I'm framing a tray ceiling in a new home we are building. Instead of a square tray, I'm going to build it as an elongated octagonal (Imagine a stop sign with two opposing sides stretched). I can think of several ways of doing it but I'm wondering if anyone has done this before and has any advice.
I currently have the larger bottom opening framed. My approach is to frame a continous rectangular ceiling above the opening and then use horizontal blocking between the joists to give myself a nailing surface to attach the angled 'rafters'.
So each 'rafter' if this is what they can be called will have two 45 degree cuts and look somewhat like a triagle. Each one will connect vertically to the framing on the lower ceiling and horizontally to the framing above. I imagine another way to do it is construct the upper ceiling framing so the rafters connect vertically to both the lower ceiling and the upper ceiling.
Maybe this is all a matter of taste but thought I'd through it out there in case someone has done this and can offer anything that I might have overlooked.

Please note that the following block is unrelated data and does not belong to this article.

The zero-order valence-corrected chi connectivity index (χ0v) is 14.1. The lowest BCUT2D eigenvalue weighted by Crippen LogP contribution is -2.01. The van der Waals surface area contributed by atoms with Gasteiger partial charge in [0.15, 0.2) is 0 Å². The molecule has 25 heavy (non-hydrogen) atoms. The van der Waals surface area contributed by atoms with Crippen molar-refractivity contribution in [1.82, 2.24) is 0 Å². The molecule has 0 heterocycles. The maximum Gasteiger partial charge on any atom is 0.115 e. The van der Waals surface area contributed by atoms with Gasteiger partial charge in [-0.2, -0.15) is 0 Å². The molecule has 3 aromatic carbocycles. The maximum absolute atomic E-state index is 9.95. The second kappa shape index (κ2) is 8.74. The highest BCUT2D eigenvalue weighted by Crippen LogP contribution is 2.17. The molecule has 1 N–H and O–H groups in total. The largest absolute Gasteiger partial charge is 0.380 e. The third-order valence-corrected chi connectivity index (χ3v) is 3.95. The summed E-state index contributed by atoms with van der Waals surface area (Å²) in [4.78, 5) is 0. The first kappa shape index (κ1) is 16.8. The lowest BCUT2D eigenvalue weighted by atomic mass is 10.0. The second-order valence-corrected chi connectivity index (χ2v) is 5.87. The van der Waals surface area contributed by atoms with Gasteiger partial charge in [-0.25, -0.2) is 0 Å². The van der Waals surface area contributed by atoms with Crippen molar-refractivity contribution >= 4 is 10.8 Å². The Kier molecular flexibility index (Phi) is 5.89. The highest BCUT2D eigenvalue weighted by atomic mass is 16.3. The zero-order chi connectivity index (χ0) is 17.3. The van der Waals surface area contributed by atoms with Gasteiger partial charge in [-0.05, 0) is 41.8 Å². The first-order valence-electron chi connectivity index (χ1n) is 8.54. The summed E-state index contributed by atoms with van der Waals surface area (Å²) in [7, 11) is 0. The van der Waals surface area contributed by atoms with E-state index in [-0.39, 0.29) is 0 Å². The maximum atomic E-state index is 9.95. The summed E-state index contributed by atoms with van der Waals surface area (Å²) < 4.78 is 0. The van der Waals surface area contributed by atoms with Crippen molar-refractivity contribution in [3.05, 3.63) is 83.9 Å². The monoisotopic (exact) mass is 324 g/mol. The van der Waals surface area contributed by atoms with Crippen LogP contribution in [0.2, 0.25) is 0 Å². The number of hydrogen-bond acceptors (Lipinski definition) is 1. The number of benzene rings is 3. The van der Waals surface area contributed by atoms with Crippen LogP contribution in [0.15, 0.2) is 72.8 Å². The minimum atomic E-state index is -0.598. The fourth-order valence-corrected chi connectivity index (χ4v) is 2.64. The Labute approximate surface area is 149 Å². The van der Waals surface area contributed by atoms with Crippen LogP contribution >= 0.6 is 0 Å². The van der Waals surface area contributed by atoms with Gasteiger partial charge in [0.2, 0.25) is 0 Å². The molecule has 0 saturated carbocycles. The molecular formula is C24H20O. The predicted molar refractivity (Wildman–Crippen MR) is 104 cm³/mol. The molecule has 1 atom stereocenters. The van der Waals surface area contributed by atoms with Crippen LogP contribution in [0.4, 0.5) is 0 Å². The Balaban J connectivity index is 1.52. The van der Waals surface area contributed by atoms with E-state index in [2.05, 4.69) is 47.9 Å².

"open" tray ceiling with uplighting
Framing a drop ceiling in living area(not basement o...
framing for basement ceiling
Tray Ceiling/Molding & Paining IT
- 15 Old House Features We Shouldn't Abandon
- 17 Tiny Bathrooms We Love
- 16 Designs for a Low-Cost DIY Coffee Table
- Insanely Easy 60-Minute Home Improvements
- 12 Sheds You Could Live (or Work) In
- Assembly Required: 15 DIY Kit Homes
- 30 Things Every Adult Should Know How to Do
- 10 Surprisingly Simple Woodworking Projects
- 7 Surprising Other Uses for Mayonnaise
- 9 Ways to Make Your TV Look at Home
- 9 Totally Amazing Mobile Home Makeovers
- 21 Ways to Spring Clean—Naturally
- Show Off: 9 Ways to Display a Collection
- The Best Paint Colors for Low-Light Rooms
- 7 Easy Budget-Friendly Backyard Makeovers
- 8 Clever Storage Solutions for Pots & Pans
- 8 Creative OTHER Ways to Use a Closet
- 12 Tiny Gardens to Grow on a Tabletop
- 15 Eye-Catching Front Door Options
- 12 Places You Never Clean—But Should!